In accordance with one aspect of the invention, the cordless telephone set of
However, such a basic system will utilize enhanced mode in the presence of any type of interference originating from a microwave oven, other frequency hopping system or as a result of multi-path fading, regardless of whether it is periodic and bursty or not.
An alternative method for detecting segment B interference involves observing and/or recording the timing information when each error occurs, e.g. the packet and timeslot number that was received with an error. Such a system could enter enhanced mode upon observing a series of errors somewhat evenly spaced in time. However, because the time resolution for observing errors is necessarily limited to the duration of a time slot with associated guard band, multiple errors must typically be observed before the interference burst period can be calculated with reasonable accuracy.
A further and preferred example method of detecting the presence of segment B radiation involves observing the time at which packets are incorrectly received with respect to the timing of the AC power line supplying power to the cordless telephone base. Base unit 14 is powered by wall AC power source 15 through AC to AC converter 16. The power input is then routed to AC to DC converter 17 for distribution to the base unit circuitry. The AC power input is also routed to zero crossing detector 18. Zero crossing detector 18 generates an output signal which is applied to an interrupt of microcontroller unit (“MCU”) 19, whereby MCU 19 can determine the frequency and polarity of AC power source 15.
Microwave oven 23 is also connected to and powered by AC power source 15. The timing and operation of the magnetron inherent in microwave 23 is dependent upon the frequency and phase of AC power source 15. In turn, the timing of segment B emission 24 is also dependent upon the frequency and phase of AC power source 15. By providing base unit 14 with this information, the timing of received errors with respect to the phase of AC power source 15 can be determined. If errors occur repeatedly at a consistent timing position with respect to the phase of AC power source 15, MCU 19 determines that segment B radiation is present, and signals transceiver 26 to initiate the enhanced mode of operation. After segment B interference is detected once, the base unit may determine that a microwave oven, or other source of periodic interference, is present in the vicinity of the base unit. Accordingly, the base unit may subsequently employ a lower threshold for determining that a segment B interferer is active, such that the enhanced mode of operation is initiated after detection of a lower number of periodic errors.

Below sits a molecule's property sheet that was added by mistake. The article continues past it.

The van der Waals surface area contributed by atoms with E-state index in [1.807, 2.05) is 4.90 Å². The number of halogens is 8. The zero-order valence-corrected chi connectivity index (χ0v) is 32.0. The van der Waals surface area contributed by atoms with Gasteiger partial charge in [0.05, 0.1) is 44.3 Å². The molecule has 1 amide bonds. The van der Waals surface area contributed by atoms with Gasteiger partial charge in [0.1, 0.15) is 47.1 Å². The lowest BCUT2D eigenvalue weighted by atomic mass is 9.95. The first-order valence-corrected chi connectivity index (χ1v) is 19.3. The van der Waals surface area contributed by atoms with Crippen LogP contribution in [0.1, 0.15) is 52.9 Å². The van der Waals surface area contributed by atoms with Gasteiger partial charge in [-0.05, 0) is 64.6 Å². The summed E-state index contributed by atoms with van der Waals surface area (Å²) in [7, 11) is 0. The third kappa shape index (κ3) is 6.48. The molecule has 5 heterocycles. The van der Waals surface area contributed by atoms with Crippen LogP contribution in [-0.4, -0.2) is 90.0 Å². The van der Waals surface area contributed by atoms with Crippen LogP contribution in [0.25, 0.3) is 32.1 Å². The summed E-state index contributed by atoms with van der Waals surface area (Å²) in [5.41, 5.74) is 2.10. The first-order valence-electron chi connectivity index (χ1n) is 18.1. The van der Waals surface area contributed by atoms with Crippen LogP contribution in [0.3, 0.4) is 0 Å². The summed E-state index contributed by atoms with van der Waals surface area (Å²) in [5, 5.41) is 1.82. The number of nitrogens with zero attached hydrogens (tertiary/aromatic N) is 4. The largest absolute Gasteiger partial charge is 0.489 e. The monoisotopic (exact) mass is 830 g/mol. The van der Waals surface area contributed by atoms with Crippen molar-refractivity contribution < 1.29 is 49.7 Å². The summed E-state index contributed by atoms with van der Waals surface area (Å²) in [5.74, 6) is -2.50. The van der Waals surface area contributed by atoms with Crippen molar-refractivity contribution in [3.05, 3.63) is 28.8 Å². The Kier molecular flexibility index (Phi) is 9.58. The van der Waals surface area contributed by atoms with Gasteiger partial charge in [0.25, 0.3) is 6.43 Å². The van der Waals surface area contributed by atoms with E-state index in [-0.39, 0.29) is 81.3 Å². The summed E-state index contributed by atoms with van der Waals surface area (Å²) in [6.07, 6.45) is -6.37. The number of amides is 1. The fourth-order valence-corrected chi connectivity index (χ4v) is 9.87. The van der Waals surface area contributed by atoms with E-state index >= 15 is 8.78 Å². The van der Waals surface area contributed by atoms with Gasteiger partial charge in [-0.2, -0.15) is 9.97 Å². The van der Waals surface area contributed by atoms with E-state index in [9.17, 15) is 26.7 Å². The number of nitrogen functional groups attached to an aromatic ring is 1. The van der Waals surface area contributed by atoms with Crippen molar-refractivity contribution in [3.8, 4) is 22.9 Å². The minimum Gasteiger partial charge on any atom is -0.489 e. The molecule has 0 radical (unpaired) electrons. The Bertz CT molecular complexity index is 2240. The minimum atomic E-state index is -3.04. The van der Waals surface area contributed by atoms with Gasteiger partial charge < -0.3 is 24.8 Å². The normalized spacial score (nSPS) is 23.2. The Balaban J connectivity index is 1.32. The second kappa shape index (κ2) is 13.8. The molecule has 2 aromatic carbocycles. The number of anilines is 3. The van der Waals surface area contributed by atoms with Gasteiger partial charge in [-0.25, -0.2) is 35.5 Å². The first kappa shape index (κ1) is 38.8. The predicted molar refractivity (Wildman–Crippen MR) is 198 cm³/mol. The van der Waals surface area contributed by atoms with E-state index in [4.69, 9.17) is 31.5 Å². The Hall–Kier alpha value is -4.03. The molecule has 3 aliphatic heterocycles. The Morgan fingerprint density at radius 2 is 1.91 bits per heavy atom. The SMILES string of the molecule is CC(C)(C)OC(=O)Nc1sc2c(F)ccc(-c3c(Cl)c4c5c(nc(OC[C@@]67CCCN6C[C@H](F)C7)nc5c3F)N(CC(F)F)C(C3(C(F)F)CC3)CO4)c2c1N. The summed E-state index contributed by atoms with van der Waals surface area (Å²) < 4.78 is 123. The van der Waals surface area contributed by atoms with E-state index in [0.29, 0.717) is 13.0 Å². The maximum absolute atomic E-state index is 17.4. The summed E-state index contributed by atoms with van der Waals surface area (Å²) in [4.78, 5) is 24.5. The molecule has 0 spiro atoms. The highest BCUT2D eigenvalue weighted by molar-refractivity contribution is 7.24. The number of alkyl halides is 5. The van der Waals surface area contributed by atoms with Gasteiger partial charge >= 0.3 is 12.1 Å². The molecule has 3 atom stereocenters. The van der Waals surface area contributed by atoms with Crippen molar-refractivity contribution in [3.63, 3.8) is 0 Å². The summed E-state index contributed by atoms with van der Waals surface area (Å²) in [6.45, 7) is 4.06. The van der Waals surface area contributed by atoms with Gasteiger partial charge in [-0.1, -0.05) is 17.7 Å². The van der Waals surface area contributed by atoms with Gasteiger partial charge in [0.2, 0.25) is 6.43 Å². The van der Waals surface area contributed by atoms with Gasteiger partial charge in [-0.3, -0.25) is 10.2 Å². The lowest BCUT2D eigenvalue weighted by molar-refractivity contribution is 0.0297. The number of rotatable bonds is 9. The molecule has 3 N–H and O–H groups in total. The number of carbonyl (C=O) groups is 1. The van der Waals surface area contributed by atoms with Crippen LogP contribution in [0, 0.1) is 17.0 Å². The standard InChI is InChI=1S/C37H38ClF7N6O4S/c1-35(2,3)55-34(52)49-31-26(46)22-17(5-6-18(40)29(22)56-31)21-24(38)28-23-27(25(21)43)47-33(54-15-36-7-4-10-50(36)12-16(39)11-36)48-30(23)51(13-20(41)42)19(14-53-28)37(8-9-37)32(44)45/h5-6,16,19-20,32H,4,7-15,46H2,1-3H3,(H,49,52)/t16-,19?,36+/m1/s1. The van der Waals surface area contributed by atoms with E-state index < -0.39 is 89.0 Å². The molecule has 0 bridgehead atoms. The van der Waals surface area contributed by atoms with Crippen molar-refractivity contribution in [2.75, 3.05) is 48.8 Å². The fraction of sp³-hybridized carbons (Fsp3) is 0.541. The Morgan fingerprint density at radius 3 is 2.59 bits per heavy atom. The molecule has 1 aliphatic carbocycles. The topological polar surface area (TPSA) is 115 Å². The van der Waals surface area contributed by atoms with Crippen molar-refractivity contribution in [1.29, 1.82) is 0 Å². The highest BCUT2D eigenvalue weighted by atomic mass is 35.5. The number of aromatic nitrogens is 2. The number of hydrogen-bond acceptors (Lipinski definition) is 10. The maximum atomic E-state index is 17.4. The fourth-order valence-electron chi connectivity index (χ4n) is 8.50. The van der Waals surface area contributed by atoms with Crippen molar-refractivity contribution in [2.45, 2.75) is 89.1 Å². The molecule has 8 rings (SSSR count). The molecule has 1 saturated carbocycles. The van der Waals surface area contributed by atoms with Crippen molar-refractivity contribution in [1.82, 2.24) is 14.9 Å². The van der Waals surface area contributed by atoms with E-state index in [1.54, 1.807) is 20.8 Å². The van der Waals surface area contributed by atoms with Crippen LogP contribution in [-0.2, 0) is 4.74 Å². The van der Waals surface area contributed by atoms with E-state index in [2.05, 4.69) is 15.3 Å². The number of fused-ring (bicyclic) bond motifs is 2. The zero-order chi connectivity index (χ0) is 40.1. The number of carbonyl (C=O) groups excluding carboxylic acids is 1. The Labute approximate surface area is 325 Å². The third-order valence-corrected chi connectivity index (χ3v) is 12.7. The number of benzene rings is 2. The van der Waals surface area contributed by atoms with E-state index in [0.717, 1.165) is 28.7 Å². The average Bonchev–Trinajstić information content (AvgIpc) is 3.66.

For example, base unit 14 and handset 29 normally communicate on downlink time slot 9 and uplink time slot 13 of communication link 27. Base unit 14 detects segment B radiation 24, and places communication link 27 into enhanced mode. Referring to
In order to maintain proper operation of the receiver while in enhanced mode, it is desirable to maintain a constant rate stream of data into the receiver Coder/Decoder (“CODEC”). The CODEC is the transceiver component that is responsible for converting received digital data into audible information. A CODEC is typically designed to accept data at a constant, predetermined rate. Accordingly, a buffer is serially incorporated into the CODEC input data path, such that for any given data packet, copies of the packet are received on both the primary and redundant links before one copy is selectively conveyed to the CODEC. The information from a data packet received without error, whether over the primary or redundant time slot, is buffered into the CODEC for playback at a constant rate with timing referenced to the WDCT frame.
Two downlinks that belong to a single voice link in the enhanced mode can be established on two different channels within duration of the one TDMA frame. Similar to the above, two uplinks that belong to one voice link can be established by having different channels within one TDMA frame. Since redundant information is sent by using two different channels, there is a higher probability that information will be correctly received on the other side of the link. Using different carrier wavelengths ensures less probability of having both sets of received data corrupted at the same time as a result of multi-path fading or as a result of interference from other frequency hopping based systems. Voice quality in the enhanced mode is thus much better in comparison with the standard mode of operation.
In an embodiment of the present invention, an “auto” configuration feature is provided, such that when active, a system automatically switches an active voice connection into enhanced mode based on specified link quality criteria. In another embodiment of the invention, a “manual” configuration is provided that enables a user to manually enable or disable setting the system into enhanced mode, and allows the user to turn on or off the auto configuration feature. In other embodiments of the present invention, quality criteria for switching into enhanced mode are preprogrammed during manufacturing, modified in real-time based on algorithms for analysis of interference profiles, or manually updated by a user.
While the enhanced mode is effective in ensuring the integrity of communication link 27 in the presence of segment B radiation 24, the enhanced mode operation in the embodiment described inherently requires the transmission of each data packet twice. Typically, a substantial portion of the power required to operate a portable handset is used to transmit RF signals. Therefore, enhanced mode operation may substantially increase the power required to operate handset 29, and in turn reduce its talk time and battery life.